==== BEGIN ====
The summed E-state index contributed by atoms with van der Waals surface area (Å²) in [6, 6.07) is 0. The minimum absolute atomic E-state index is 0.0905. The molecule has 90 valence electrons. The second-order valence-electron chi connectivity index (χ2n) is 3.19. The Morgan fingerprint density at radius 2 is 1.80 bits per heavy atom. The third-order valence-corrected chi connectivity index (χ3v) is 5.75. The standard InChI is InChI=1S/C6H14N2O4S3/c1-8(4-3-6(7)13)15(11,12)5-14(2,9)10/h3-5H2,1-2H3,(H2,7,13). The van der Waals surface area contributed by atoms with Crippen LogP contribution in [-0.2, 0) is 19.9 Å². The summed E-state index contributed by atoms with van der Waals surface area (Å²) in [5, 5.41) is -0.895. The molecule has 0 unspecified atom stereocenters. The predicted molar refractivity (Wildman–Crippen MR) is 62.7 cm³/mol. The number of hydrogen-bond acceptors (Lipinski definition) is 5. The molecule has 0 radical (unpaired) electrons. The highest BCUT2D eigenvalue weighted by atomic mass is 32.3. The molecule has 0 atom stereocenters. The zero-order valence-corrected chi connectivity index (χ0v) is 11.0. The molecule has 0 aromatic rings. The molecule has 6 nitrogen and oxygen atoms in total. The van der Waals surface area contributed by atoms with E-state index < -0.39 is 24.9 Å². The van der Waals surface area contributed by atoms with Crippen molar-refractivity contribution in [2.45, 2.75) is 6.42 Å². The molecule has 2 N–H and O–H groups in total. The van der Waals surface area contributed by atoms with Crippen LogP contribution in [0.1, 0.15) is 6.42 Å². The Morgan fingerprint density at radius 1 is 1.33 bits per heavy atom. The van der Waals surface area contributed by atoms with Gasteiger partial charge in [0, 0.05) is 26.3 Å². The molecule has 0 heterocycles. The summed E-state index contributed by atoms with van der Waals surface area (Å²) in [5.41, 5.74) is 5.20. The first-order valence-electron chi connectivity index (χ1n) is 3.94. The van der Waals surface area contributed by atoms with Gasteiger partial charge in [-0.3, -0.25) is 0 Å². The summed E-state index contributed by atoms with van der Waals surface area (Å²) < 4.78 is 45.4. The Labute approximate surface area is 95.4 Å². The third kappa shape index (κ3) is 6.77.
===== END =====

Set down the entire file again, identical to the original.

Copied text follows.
The summed E-state index contributed by atoms with van der Waals surface area (Å²) in [6, 6.07) is 0. The minimum absolute atomic E-state index is 0.0905. The molecule has 90 valence electrons. The second-order valence-electron chi connectivity index (χ2n) is 3.19. The Morgan fingerprint density at radius 2 is 1.80 bits per heavy atom. The third-order valence-corrected chi connectivity index (χ3v) is 5.75. The standard InChI is InChI=1S/C6H14N2O4S3/c1-8(4-3-6(7)13)15(11,12)5-14(2,9)10/h3-5H2,1-2H3,(H2,7,13). The van der Waals surface area contributed by atoms with Crippen LogP contribution in [-0.2, 0) is 19.9 Å². The summed E-state index contributed by atoms with van der Waals surface area (Å²) in [5, 5.41) is -0.895. The molecule has 0 unspecified atom stereocenters. The predicted molar refractivity (Wildman–Crippen MR) is 62.7 cm³/mol. The number of hydrogen-bond acceptors (Lipinski definition) is 5. The molecule has 0 radical (unpaired) electrons. The highest BCUT2D eigenvalue weighted by atomic mass is 32.3. The molecule has 0 atom stereocenters. The zero-order valence-corrected chi connectivity index (χ0v) is 11.0. The molecule has 0 aromatic rings. The molecule has 6 nitrogen and oxygen atoms in total. The van der Waals surface area contributed by atoms with E-state index < -0.39 is 24.9 Å². The van der Waals surface area contributed by atoms with Crippen molar-refractivity contribution in [2.45, 2.75) is 6.42 Å². The molecule has 2 N–H and O–H groups in total. The van der Waals surface area contributed by atoms with Crippen LogP contribution in [0.1, 0.15) is 6.42 Å². The Morgan fingerprint density at radius 1 is 1.33 bits per heavy atom. The van der Waals surface area contributed by atoms with Gasteiger partial charge in [0, 0.05) is 26.3 Å². The molecule has 0 heterocycles. The summed E-state index contributed by atoms with van der Waals surface area (Å²) in [5.41, 5.74) is 5.20. The first-order valence-electron chi connectivity index (χ1n) is 3.94. The van der Waals surface area contributed by atoms with Gasteiger partial charge in [-0.3, -0.25) is 0 Å². The summed E-state index contributed by atoms with van der Waals surface area (Å²) < 4.78 is 45.4. The Labute approximate surface area is 95.4 Å². The third kappa shape index (κ3) is 6.77.